(born Roncole, near Busetto 9 October 1813; died Milan 27 January 1901)
Verdi was the major Italian musical dramatist of the nineteenth century, the successor to Bellini, Donizetti and Rossini. Along with Wagner, he was the most important opera composer of the period and received national and international recognition for his powerful stage works.
Whereas Wagner turned to myth and legend for inspiration and fashioned his own librettos, Verdi drew on dramas by figures such as Dumas, Hugo, Schiller and Shakespeare as the basis for his output, working closely with established librettists such as Piave and Boito.
Verdi's Musical Style
While Verdi remained loyal to many of the well-established musical structures he inherited from the previous generation of Italian composers, e.g. the cavatina (a solo aria in distinct sections, moving from slow to fast), he did much to expand and refine the available forms and generate a more sophisticated style.
While in the middle period of his output (La traviata, for example) the ‘number’ opera principle of the bel canto composers still general pertains, by the end of his career the edges of the distinct forms are far more blurred and works such as Otello feel through-composed.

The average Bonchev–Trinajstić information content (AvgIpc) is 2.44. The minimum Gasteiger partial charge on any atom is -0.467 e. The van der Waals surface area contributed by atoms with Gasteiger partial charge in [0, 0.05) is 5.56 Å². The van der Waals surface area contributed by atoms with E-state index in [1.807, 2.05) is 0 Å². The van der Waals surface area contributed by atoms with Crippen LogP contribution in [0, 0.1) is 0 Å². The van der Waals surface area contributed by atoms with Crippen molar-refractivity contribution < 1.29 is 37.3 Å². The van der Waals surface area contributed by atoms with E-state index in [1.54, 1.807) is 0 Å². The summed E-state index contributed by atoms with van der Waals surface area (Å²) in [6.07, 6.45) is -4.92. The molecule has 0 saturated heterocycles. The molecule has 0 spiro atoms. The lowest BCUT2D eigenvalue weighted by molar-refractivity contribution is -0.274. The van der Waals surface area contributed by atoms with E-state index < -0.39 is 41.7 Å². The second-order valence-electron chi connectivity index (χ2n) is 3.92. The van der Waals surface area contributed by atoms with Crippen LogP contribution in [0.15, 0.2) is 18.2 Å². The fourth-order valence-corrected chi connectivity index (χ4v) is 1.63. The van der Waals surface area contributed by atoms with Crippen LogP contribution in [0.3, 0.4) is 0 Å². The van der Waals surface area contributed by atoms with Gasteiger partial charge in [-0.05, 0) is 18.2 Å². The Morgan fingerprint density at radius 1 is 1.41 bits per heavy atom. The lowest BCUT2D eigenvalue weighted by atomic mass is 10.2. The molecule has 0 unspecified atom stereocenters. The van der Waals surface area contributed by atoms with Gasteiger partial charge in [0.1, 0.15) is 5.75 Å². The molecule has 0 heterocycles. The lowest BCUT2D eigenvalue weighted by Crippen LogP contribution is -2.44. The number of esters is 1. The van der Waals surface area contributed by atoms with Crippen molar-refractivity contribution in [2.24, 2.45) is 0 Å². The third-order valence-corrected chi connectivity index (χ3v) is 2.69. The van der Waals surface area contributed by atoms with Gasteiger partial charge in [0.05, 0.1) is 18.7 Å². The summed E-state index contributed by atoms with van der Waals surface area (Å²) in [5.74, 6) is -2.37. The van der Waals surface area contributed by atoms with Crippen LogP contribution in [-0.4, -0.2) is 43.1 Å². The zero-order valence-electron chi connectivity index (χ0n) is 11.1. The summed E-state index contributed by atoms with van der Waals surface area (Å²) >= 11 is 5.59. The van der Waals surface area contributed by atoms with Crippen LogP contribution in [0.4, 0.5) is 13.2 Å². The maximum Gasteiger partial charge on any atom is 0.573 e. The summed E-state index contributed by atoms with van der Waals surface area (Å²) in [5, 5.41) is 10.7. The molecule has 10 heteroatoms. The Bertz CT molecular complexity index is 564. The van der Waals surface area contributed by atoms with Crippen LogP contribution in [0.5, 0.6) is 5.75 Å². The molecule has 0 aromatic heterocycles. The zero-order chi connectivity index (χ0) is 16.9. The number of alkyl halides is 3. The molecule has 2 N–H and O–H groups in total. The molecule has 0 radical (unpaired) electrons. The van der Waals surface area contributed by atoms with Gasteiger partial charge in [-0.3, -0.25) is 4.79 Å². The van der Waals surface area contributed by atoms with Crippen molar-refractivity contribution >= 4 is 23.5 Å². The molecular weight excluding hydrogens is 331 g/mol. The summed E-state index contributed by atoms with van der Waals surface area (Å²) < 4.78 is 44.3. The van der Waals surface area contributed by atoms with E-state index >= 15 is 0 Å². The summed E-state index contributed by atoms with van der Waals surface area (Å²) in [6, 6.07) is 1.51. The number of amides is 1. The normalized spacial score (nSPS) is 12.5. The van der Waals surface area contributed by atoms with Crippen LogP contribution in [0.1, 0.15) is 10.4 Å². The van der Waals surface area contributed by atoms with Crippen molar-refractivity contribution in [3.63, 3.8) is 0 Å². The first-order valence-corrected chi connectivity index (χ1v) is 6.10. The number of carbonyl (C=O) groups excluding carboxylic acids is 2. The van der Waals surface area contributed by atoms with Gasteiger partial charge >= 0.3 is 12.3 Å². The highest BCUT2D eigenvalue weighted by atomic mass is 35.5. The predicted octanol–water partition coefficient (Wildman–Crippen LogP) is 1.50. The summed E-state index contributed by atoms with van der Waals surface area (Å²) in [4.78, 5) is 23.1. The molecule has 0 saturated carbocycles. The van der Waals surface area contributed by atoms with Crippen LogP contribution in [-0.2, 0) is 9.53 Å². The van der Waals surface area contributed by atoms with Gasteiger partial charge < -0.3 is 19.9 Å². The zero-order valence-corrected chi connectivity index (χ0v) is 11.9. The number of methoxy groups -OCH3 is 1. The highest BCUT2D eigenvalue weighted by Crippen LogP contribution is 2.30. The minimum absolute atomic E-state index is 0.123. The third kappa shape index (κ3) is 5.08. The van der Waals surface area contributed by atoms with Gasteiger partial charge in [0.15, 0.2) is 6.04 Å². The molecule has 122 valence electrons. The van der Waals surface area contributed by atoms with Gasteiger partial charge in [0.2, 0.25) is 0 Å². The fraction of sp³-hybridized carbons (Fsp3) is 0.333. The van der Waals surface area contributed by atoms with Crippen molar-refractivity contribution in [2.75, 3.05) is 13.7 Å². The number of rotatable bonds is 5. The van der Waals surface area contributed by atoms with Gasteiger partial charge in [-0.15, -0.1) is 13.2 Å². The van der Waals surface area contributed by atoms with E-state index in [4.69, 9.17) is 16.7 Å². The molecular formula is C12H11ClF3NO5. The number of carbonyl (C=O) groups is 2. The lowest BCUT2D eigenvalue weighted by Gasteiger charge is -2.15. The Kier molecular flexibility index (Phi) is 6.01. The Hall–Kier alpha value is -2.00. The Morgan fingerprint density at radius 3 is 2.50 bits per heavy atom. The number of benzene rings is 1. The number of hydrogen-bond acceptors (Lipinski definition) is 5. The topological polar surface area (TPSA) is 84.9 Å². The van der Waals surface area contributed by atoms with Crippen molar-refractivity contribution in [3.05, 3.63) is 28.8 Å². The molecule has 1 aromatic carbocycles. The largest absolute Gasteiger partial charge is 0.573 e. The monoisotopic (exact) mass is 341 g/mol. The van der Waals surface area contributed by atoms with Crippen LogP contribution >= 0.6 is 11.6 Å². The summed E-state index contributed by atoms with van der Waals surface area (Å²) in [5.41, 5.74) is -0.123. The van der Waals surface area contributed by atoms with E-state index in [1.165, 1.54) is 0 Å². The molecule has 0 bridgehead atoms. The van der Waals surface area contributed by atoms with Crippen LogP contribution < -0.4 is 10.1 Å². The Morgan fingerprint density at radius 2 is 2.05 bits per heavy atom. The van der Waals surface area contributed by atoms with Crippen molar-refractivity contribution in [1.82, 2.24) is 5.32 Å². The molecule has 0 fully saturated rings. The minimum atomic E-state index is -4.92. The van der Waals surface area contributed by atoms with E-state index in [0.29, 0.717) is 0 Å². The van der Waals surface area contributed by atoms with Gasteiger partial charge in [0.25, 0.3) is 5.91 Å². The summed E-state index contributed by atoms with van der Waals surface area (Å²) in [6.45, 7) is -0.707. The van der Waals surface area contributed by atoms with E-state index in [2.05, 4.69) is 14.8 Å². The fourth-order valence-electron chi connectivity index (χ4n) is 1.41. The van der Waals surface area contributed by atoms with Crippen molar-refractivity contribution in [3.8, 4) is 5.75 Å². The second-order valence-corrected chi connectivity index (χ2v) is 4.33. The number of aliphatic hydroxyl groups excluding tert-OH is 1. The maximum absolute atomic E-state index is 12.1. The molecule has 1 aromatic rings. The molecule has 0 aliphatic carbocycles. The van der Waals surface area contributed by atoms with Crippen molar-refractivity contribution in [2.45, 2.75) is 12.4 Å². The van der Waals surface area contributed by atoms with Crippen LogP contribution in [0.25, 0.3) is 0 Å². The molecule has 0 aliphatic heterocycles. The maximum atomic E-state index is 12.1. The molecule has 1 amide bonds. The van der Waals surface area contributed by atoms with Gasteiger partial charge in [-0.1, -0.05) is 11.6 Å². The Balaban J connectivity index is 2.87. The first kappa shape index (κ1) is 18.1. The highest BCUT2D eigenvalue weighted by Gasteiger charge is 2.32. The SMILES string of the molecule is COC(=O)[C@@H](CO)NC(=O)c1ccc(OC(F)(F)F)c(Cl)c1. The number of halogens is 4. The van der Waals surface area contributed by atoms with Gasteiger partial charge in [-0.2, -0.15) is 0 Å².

Verdi’s harmonic language is simple and direct, gaining in subtlety and adventurousness as his career progressed. His orchestral writing always supports the vocal line and underlines the dramatic argument.
Verdi’s parents, though described as ‘innkeeper’ and ‘spinner’ on Giuseppe’s birth certificate, came from families of small landowners and traders – not the uneducated peasant classes which Verdi later like to claim. Perhaps this explains Verdi’s excellent business acumen in later life, when he not only managed a successful musical career but also administered a landed estate.
He showed early promise as a church organist at the age of 7 before beginning his formal musical training aged 12. Following studies in Milan, home to the famous La Scala opera house, Verdi made his earliest attempts at writing operas. But it was the premiere of Nabucco at La Scala, with its celebrated chorus of the Hebrew slaves, ‘Va pensiero’, that catapulted him to national fame. This chorus of longing for a homeland later became associated with the Italian nationalist movement.
The 1850s brought three operas whose popularity has never waned: Rigoletto (1851), based on a play by Hugo; Il trovatore (1853), based on a text by the Spaniard Gutiérrez; and La traviata (1853), based on Dumas’s story of a courtesan’s love affair with a respectable young man. Thereafter, Verdi never looked back and the premieres of his later operas were all major cultural events, eagerly anticipated.
Although he effectively ‘semi-retired’ after Aida, he was persuaded back to the theatre for two final Shakespeare operas, his last – Falstaff – being premiered when he was 80.
While Verdi’s main focus was the lyric theatre, he did occasionally write in other genres, including the ever-popular Requiem (1874) and the Four Sacred Pieces (1887–96) for soloists, chorus and orchestra.
Verdi's Music: Where to Start
- ‘Va, pensiero, sull’ ali dorate’ (Chorus of the Hebrew slaves) from Nabucco
- ‘Libiamo ne’lieti calci’ from La traviata
- ‘Vedi! Le fosche notturne spoglie’ (Anvil Chorus) from Il trovatore
- ‘Tutto nel mondo è burla’ (finale to Act III) from Falstaff